Plume: Poems (Pacific Northwest Poetry Series) – Kathleen Flenniken
Footnotes / Endnotes: No
Suitable for eReaders: Yes
When I moved to Kennewick, Washington, a few years ago, across the Columbia River from Richland (and the Hanford Reservation), many of my friends faced visiting me with (mock, I hope) trepidation. Some still express amazement (feigned, I'm sure) that I don't glow in the dark.
Kathleen Flenniken's book glows. The writing glows with lyrical, hauntingly musical, crystal clear phrases that tell us what it was like, growing up in Richland where, as she says, all the fathers disappeared into Hanford to make the bomb. As an adult, she worked there herself for a few years, while her best friend Carolyn's father died of a cancer directly attributable to his work at the Hanford nuclear facility. His death wasn't the only one.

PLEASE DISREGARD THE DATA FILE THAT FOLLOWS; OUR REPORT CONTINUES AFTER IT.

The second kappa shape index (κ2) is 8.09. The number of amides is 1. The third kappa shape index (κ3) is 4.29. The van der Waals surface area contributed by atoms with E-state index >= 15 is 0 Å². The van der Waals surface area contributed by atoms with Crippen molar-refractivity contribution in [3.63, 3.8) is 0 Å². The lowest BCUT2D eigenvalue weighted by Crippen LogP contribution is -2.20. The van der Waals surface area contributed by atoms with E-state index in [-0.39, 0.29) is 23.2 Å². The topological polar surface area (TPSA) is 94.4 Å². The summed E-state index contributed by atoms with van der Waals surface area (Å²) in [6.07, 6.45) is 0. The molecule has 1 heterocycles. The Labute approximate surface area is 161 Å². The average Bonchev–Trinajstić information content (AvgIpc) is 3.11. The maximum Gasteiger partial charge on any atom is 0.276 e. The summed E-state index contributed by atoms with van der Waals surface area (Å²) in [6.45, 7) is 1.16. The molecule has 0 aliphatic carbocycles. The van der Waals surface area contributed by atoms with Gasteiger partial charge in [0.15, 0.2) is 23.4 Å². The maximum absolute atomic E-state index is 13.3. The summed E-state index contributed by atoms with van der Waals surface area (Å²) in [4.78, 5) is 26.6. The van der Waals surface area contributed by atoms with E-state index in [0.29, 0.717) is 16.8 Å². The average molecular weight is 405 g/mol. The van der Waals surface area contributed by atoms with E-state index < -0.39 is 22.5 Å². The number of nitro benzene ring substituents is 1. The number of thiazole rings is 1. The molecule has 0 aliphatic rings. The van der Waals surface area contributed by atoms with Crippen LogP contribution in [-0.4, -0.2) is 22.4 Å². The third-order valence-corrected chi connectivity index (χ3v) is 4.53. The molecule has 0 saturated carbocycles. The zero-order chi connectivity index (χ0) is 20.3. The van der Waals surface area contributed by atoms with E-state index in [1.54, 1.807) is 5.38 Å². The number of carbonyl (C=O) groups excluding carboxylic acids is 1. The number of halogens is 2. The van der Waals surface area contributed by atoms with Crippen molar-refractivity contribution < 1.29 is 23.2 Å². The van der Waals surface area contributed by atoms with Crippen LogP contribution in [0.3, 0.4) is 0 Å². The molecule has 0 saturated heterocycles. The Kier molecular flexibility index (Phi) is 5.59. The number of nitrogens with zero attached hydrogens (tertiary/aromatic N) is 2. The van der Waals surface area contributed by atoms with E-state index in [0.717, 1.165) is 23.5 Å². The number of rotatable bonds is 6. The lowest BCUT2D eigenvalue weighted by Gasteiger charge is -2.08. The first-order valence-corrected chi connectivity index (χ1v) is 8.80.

Flenniken talks about her childhood, the trust, the lies, and Carolyn's father. Are we still hearing the same lies, do we still have the same trust? Does it ever snow in July?
Ambitious, sweeping, and easily accessible, Plume is worth the read. Several times.